CCECC completes work on longest tunnel in the Middle East

Work has finished on the longest railway tunnel in the Middle East, having been completed by the China Civil Engineering Construction Corporation (CCECC)

Excavation work on the longest tunnel in the Middle East has been completed, the China Civil Engineering Construction Corporation (CCECC) has announced. Part of the Etihad Rail Project, the 1.8km long tunnel from Dubai to Fujairah in the Hajar Mountains. 

CCECC completed the work for Section D of the second stage of the project using blasts to excavate its path, although softer explosions were used due to the terrain. The project was completed in partnership with the Abu Dhabi contractor, National Projects and Construction.

What is the Etihad Rail project?

First awarded to CCECC in December 2019 as part of a US$1.2bn contract, the Etihad Rail Project is a 145km transport route that links Sharjah, Fujairah, and Dubai includes the construction of 15 tunnels through the Hajar Mountains totalling 16km, 35 bridges, and 32 underpasses.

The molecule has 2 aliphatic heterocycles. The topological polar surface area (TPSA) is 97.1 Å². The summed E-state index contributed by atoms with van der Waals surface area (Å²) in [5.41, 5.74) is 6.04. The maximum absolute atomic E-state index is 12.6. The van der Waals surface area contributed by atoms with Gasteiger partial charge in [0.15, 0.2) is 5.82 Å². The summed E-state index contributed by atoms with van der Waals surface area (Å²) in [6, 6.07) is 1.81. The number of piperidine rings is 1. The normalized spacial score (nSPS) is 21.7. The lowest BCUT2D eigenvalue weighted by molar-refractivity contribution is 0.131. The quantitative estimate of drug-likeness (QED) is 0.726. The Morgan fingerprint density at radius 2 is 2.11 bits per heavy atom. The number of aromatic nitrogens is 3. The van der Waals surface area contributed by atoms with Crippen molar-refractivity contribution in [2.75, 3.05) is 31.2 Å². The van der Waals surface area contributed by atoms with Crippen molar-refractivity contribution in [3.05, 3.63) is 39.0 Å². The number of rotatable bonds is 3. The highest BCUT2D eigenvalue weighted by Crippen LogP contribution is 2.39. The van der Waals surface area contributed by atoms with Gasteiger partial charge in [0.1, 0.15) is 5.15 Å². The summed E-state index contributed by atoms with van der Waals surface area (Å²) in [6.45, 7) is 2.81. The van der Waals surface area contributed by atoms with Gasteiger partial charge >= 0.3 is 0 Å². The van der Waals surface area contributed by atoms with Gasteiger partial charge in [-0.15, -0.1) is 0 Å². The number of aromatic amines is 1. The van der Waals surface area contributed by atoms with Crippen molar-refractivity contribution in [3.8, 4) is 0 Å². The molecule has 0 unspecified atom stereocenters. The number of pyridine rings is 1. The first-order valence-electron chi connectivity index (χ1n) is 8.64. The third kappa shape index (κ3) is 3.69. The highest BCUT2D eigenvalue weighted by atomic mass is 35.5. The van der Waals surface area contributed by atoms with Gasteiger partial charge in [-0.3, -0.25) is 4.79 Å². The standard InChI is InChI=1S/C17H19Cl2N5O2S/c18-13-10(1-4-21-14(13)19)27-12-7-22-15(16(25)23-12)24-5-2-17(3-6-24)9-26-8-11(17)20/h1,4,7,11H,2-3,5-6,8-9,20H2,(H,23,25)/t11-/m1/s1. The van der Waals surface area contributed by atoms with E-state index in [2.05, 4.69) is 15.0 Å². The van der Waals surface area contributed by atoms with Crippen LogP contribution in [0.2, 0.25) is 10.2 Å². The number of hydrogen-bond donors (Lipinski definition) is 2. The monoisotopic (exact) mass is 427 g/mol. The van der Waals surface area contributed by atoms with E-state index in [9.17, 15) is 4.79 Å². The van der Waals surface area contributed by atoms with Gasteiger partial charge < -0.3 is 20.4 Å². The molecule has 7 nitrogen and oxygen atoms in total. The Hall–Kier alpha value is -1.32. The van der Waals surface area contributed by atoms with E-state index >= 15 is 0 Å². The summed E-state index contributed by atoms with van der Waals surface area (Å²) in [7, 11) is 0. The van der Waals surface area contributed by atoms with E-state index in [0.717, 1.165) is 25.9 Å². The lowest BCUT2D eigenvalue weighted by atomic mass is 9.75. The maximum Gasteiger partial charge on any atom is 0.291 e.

It is being built in three stages, the first of which became operational in 2016. The second stage is being completed in “packages” labelled A, B, C, and D with the latter being the latest to be finished. 

The packages were integrated as part of a contract to both the CCECC and SK Engineering and Construction, a South Korean company, both of which oversee the design and build of the project. 

More than 600km of railway was laid across all four packages of phase two of the project. Speaking in 2019, Sheikh Theyab bin Mohamed bin Zayed Al Nahyan, chairman of Etihad Rail,  Abu Dhabi Executive Council member, and Chairman of Abu Dhabi Crown Prince's Court, said: “The contract is the latest milestone as "Etihad Rail follows its path to progressing one of the most important and economically strategic projects in the UAE."

Once the rail tunnel is fully operational, Etihad Rail trains aim to carry up to 30mn tonnes of construction material per year to distribution centres in Abu Dhabi and Dubai. This will cut transport costs and reducing truck trips by more than 2,000 journeys a day.


 

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